Some prognosticators predicted the Blue Bombers would be lucky to win even one of their first six CFL games this season.
Well, Winnipeg has reached the midway point with a 5-4 record -- already as many wins as they had all last year -- and the Bombers still aren't happy.
"We're still above .500 and that's probably still three or four games better than people had predicted for us at this point," said Bombers tailback Charles Roberts. "We're good but it's a pride thing. We believe we're the best team, we're just not doing it right now."
The Bombers may have dropped their last two games but this is a far, far better outfit than the one that graded out last season with a D. To this point, the Blue have improved to a C-plus in the Sun's semi-annual report card.
Here are the Bombers grades to date:
Kevin Glenn gets a B for leading the Bombers to a 5-2 record before suffering a knee injury and his absence has really proven his worth to the team. He finished the first half by completing 123 of 211 passes (58.3%) for 1,865 yards and nine touchdowns, with six interceptions. Glenn also showed signs of improving rapidly under new head coach Doug Berry's guidance.
But this grade drops because of the F's given to the backups. Mike Quinn was deplorable in his first CFL start; Brad Banks has done little to earn his $100,000 salary; and Russ Michna -- who was cut but brought back when Quinn got hurt -- looked completely lost the last time he played.
RUNNING BACKS: A
You cannot fault Charles Roberts for failing to lead the CFL in rushing at the halfway point if the team refuses to exploit his talents, especially when both Glenn and slotback Milt Stegall are out with injury. Roberts was still second in that race to the midway point with 741 yards and four touchdowns on 149 carries. Roberts also has 21 catches for 277 yards. Both Graeme Bell and Henri Childs had their moments when filling in at tailback. And both Bell and Scott Regimbald have been solid at fullback, even lining up as tight ends on occasion.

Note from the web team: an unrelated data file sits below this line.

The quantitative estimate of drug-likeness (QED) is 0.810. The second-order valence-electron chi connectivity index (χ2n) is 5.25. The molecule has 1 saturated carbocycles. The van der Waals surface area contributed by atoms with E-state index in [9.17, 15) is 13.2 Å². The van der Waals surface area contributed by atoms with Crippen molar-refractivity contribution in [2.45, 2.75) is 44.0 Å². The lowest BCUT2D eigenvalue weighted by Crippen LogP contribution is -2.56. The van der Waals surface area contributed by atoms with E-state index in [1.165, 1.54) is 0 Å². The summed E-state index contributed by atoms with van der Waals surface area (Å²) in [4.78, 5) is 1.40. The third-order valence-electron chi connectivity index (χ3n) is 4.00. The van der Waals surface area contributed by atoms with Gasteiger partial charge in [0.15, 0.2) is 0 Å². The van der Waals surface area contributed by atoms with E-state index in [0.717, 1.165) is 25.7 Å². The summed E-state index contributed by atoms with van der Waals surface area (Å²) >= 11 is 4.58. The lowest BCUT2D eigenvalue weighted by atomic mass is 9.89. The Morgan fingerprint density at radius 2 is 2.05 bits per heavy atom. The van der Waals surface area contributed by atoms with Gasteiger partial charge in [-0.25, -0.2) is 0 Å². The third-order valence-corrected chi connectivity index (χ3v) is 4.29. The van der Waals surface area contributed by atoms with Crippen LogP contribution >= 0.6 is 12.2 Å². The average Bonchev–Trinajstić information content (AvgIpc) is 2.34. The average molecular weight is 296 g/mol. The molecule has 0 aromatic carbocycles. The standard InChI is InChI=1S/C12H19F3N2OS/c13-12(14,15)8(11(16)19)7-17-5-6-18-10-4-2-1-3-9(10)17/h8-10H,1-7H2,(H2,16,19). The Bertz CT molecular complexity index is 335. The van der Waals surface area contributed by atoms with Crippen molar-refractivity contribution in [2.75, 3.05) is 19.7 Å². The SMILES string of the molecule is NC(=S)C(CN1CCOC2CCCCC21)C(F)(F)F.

The Bombers have also done a much better job of converting short-yardage situations this year.
Once again, Stegall gets an A for leading the CFL before he got hurt (ribs) but this grade is brought down by the rest of the receiving corps -- especially with Stegall out. Not one of the other receivers stepped up in his absence. And that includes veteran wide receiver Chris Brazzell, who dropped three passes, including a sure TD toss, against Hamilton. But he wasn't the only one with butterfingers. And we are still waiting for breakout games from either Andrae Thurman or Quentin McCord. With Robert Baker on his way here, the import receivers should be spending the bye week biting their fingernails to the quick.
Offensive co-ordinator Mike Gibson does not escape blame here, either, as ignoring the team's most sure-handed receiver, Jamie Stoddard, is unforgivable.
The Bombers also need more from Henri Childs, Albert Johnson III and Arjei Franklin when they are in there.
OFFENSIVE LINE: B
The Hogs weren't very good the last two weeks when the Bombers needed them so badly to protect the backup QBs. But they have still opened enough holes for Roberts to challenge for the rushing lead. They have also held opponents to 19 sacks, which is about middle of the pack in the CFL. But these guys held up even after the Bombers lost import tackle Dan Goodspeed -- who was the team's best O-lineman this year -- and Matt Sheridan -- the team's top Hoggie last year -- to injury. Kudos to Jermese Jones and Aaron Fiacconi, although Fiacconi lost his starting status when import tackle Belton Johnson played against B.C. Marc Parenteau has also shown some upside.
DEFENSIVE LINE: A